The issues of diversity and INCLUSION at law firms is not as complex as we want to make it. We’ve been talking and writing about this forever, but talking and writing isn’t action.
We have a pipeline problem that goes back to high school, and probably middle school, yeah, elementary school as well. What are YOU doing about that? What is your FIRM doing about that?
We have a pedigree bias problem. What are you and your firm doing about that?
We have an implicit bias problem. Have you taken the test? Do you understand YOUR implicit bias?
We have an interview process and procedure problem. Has your firm revamped and retrained HOW you interview?
We have an inclusion problem. Look around your firm. Who isn’t getting invited to (fill in the blank). What clusters are clustering together and why?
I’m reading Becoming by Michelle Obama. Throughout the book she talks about her experiences growing up and her education, about getting to Princeton and Harvard Law, and then to an AmLaw 100. And she talks about what it felt like there, in the ivory tower, when she’d go home each night to her home on the south side.…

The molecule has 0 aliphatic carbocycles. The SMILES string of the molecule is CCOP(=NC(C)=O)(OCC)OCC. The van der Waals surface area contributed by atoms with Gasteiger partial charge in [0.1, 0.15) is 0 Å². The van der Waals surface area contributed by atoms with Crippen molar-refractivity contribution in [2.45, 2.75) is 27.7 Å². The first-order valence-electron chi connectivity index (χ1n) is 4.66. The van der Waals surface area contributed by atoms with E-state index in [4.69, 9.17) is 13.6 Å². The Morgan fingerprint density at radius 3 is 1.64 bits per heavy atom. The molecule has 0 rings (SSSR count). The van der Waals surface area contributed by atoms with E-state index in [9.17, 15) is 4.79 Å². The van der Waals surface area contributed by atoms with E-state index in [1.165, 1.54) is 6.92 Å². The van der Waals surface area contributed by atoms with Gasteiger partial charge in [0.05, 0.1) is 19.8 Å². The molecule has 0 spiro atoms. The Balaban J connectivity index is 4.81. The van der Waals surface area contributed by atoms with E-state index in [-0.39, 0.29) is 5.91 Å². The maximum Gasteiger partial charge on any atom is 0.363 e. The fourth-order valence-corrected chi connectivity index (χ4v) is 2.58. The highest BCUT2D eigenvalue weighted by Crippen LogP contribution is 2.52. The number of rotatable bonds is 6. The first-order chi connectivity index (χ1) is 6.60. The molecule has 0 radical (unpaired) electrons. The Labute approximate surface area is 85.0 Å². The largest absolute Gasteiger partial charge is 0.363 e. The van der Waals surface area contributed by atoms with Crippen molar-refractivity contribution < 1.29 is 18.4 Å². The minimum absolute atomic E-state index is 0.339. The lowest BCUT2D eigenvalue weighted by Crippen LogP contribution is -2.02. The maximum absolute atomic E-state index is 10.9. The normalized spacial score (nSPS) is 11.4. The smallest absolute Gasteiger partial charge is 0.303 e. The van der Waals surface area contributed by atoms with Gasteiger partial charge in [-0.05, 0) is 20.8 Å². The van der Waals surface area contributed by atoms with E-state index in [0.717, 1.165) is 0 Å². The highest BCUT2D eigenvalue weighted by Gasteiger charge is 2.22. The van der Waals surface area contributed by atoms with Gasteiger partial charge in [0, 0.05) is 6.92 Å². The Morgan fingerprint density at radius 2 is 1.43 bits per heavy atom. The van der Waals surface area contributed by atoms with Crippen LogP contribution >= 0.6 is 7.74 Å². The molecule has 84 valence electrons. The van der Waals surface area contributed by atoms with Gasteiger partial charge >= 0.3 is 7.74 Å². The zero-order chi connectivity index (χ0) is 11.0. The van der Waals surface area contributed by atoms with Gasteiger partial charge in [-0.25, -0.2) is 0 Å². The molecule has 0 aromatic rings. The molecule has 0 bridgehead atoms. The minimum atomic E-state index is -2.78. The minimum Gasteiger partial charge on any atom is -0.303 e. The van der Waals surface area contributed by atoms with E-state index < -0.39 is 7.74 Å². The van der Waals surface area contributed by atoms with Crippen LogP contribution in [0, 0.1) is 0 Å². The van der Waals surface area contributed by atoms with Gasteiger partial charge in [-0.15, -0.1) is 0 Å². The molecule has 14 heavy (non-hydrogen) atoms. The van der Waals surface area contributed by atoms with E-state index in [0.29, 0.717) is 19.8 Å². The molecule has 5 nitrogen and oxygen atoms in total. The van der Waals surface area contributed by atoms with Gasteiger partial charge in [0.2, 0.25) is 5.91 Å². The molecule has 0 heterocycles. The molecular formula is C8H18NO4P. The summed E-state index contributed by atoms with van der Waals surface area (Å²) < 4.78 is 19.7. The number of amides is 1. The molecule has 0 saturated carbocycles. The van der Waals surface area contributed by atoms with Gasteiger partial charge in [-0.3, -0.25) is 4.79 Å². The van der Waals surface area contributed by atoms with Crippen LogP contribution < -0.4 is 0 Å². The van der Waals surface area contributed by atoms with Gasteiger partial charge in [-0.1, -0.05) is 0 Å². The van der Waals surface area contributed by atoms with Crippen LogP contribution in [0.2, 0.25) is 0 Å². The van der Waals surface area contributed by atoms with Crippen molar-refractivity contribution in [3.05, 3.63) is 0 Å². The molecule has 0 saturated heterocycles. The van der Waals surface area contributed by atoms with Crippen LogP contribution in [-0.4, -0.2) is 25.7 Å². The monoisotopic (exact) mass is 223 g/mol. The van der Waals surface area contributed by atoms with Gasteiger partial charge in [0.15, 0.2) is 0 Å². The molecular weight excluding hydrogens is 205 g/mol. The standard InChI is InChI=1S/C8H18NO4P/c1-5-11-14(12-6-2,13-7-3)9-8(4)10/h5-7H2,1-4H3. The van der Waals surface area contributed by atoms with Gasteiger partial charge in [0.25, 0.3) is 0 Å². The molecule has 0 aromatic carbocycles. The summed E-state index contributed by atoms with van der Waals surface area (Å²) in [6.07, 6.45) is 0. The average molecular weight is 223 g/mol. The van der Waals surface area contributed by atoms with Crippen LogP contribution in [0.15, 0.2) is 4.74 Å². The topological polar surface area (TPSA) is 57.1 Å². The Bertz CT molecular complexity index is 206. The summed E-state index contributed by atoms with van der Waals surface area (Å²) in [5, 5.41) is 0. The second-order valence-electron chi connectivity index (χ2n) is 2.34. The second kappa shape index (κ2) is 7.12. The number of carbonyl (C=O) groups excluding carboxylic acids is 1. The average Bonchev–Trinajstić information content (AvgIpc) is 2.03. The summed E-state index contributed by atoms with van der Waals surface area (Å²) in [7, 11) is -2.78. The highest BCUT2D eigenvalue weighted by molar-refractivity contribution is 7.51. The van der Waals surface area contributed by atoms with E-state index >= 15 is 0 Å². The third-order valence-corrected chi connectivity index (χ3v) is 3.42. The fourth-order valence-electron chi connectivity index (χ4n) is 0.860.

Continue Reading Are we over complicating the diversity issues in law firms?
Happy New Year!
Let me be the first to burst your bubble: Your resolutions are going to fail.
Why? Because resolutions almost always fail because they are based on fixing something or achieving a specific outcome that is most likely unachievable otherwise you’d already have done it.
Yes, it’s time for my annual “set intentions, not resolutions” post:
- 2017: Resolutions or Intentions? How are you beginning your year?
- 2016: Don’t seek resolutions. Find your adventure.
- 2015: How to set up your marketing plan for 2015 (Editorial note: what a crappy title, sorry about that)
- 2014: No crazy New Year’s resolutions for me.
You get the idea.
Too often we set ourselves up for failure, not success, which is why I coach not to set resolutions, but intentions, and I am not alone in this practice.
From the Daily Calm meditation this morning:
With intentions we are not focused on what we need to fix, but what we want to create.
Or this from Russell Brand:
How did he become such a spiritual guru? I know … he set an intention to do just that.
My Intentions for 2019
I have two intentions for 2019: 1) Clean my life and 2) have more fun. …
Continue Reading New Year. New You. No Way.
Throughout the 1970s there was a cigarette slogan, “You’ve come a long way baby.” And, according to a recent survey conducted by ALM Intelligence and Calibrate Legal Inc., we’ve got a long, long way to go.
First of all, trying to get a good compensation survey for the legal marketing and business development functions and roles in a law firm have not been easy, nor have they been consistent. The actual tool that comes with this survey allows you the ability to slice and dice a comparison of roles, regions, and titles. With more than 800 respondents, it is a good pool of data, and I look forward to the updates as more people participate.